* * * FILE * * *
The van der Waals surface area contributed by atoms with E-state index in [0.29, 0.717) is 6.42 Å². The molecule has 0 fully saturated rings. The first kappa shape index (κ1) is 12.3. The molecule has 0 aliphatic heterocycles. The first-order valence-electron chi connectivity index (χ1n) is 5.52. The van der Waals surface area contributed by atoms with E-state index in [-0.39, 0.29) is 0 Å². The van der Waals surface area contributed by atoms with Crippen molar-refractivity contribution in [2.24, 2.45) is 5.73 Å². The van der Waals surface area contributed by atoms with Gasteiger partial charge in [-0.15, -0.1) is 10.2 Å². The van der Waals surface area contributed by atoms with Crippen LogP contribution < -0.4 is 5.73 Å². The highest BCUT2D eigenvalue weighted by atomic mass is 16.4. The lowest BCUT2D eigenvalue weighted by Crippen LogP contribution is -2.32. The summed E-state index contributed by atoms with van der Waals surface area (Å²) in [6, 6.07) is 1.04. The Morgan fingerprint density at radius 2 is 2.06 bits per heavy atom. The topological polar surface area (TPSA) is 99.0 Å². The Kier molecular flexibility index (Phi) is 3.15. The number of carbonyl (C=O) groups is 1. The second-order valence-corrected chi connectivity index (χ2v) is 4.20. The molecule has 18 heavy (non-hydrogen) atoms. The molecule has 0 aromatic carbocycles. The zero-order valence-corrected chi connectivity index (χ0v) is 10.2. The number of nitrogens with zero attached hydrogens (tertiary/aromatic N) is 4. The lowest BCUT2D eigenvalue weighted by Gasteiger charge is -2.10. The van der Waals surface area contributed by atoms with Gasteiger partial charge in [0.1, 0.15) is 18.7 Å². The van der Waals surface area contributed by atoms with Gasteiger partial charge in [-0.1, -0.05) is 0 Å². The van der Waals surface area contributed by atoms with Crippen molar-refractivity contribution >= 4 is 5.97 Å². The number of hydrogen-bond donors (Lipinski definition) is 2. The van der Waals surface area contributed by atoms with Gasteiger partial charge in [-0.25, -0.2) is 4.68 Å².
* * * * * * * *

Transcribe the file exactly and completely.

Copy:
The van der Waals surface area contributed by atoms with E-state index in [0.29, 0.717) is 6.42 Å². The molecule has 0 fully saturated rings. The first kappa shape index (κ1) is 12.3. The molecule has 0 aliphatic heterocycles. The first-order valence-electron chi connectivity index (χ1n) is 5.52. The van der Waals surface area contributed by atoms with E-state index in [-0.39, 0.29) is 0 Å². The van der Waals surface area contributed by atoms with Crippen molar-refractivity contribution in [2.24, 2.45) is 5.73 Å². The van der Waals surface area contributed by atoms with Gasteiger partial charge in [-0.15, -0.1) is 10.2 Å². The van der Waals surface area contributed by atoms with Crippen LogP contribution < -0.4 is 5.73 Å². The highest BCUT2D eigenvalue weighted by atomic mass is 16.4. The lowest BCUT2D eigenvalue weighted by Crippen LogP contribution is -2.32. The summed E-state index contributed by atoms with van der Waals surface area (Å²) in [6, 6.07) is 1.04. The Morgan fingerprint density at radius 2 is 2.06 bits per heavy atom. The topological polar surface area (TPSA) is 99.0 Å². The Kier molecular flexibility index (Phi) is 3.15. The number of carbonyl (C=O) groups is 1. The second-order valence-corrected chi connectivity index (χ2v) is 4.20. The molecule has 18 heavy (non-hydrogen) atoms. The molecule has 0 aromatic carbocycles. The zero-order valence-corrected chi connectivity index (χ0v) is 10.2. The number of nitrogens with zero attached hydrogens (tertiary/aromatic N) is 4. The lowest BCUT2D eigenvalue weighted by Gasteiger charge is -2.10. The van der Waals surface area contributed by atoms with Gasteiger partial charge in [0.1, 0.15) is 18.7 Å². The van der Waals surface area contributed by atoms with Gasteiger partial charge in [-0.1, -0.05) is 0 Å². The van der Waals surface area contributed by atoms with Crippen molar-refractivity contribution >= 4 is 5.97 Å². The number of hydrogen-bond donors (Lipinski definition) is 2. The van der Waals surface area contributed by atoms with Gasteiger partial charge in [-0.25, -0.2) is 4.68 Å².